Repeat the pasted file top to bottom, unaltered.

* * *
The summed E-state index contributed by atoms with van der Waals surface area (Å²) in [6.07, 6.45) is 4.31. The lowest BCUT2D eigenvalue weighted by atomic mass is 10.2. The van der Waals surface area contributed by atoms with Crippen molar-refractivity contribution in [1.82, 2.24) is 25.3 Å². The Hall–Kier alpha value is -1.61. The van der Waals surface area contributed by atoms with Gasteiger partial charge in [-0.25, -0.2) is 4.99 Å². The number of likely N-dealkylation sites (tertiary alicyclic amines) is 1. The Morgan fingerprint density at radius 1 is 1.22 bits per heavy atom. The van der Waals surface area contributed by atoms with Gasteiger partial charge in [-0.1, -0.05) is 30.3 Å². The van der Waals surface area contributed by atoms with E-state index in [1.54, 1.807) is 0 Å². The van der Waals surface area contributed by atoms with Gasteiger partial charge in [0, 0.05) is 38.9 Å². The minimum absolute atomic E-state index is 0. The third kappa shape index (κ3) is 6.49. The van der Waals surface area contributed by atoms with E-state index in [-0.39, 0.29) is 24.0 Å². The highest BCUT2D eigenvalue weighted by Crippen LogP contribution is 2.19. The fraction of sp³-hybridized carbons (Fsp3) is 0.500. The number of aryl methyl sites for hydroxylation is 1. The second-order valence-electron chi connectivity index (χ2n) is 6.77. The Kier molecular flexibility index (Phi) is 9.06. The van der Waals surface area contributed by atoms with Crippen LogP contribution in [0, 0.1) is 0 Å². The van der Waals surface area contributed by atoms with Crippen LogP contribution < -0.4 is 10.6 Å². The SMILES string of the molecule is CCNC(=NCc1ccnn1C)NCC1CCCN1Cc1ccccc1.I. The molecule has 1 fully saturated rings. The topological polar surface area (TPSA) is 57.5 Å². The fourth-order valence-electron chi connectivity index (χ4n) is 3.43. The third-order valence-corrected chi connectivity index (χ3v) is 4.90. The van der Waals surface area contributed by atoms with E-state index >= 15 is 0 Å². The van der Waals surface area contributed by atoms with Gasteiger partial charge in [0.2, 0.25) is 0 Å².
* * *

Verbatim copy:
The summed E-state index contributed by atoms with van der Waals surface area (Å²) in [6.07, 6.45) is 4.31. The lowest BCUT2D eigenvalue weighted by atomic mass is 10.2. The van der Waals surface area contributed by atoms with Crippen molar-refractivity contribution in [1.82, 2.24) is 25.3 Å². The Hall–Kier alpha value is -1.61. The van der Waals surface area contributed by atoms with Gasteiger partial charge in [-0.25, -0.2) is 4.99 Å². The number of likely N-dealkylation sites (tertiary alicyclic amines) is 1. The Morgan fingerprint density at radius 1 is 1.22 bits per heavy atom. The van der Waals surface area contributed by atoms with Gasteiger partial charge in [-0.1, -0.05) is 30.3 Å². The van der Waals surface area contributed by atoms with E-state index in [1.54, 1.807) is 0 Å². The van der Waals surface area contributed by atoms with Gasteiger partial charge in [0, 0.05) is 38.9 Å². The minimum absolute atomic E-state index is 0. The third kappa shape index (κ3) is 6.49. The van der Waals surface area contributed by atoms with E-state index in [-0.39, 0.29) is 24.0 Å². The highest BCUT2D eigenvalue weighted by Crippen LogP contribution is 2.19. The fraction of sp³-hybridized carbons (Fsp3) is 0.500. The number of aryl methyl sites for hydroxylation is 1. The second-order valence-electron chi connectivity index (χ2n) is 6.77. The Kier molecular flexibility index (Phi) is 9.06. The van der Waals surface area contributed by atoms with Crippen LogP contribution in [0, 0.1) is 0 Å². The van der Waals surface area contributed by atoms with Crippen LogP contribution < -0.4 is 10.6 Å². The SMILES string of the molecule is CCNC(=NCc1ccnn1C)NCC1CCCN1Cc1ccccc1.I. The molecule has 1 fully saturated rings. The topological polar surface area (TPSA) is 57.5 Å². The fourth-order valence-electron chi connectivity index (χ4n) is 3.43. The third-order valence-corrected chi connectivity index (χ3v) is 4.90. The van der Waals surface area contributed by atoms with E-state index >= 15 is 0 Å². The van der Waals surface area contributed by atoms with Gasteiger partial charge in [0.2, 0.25) is 0 Å².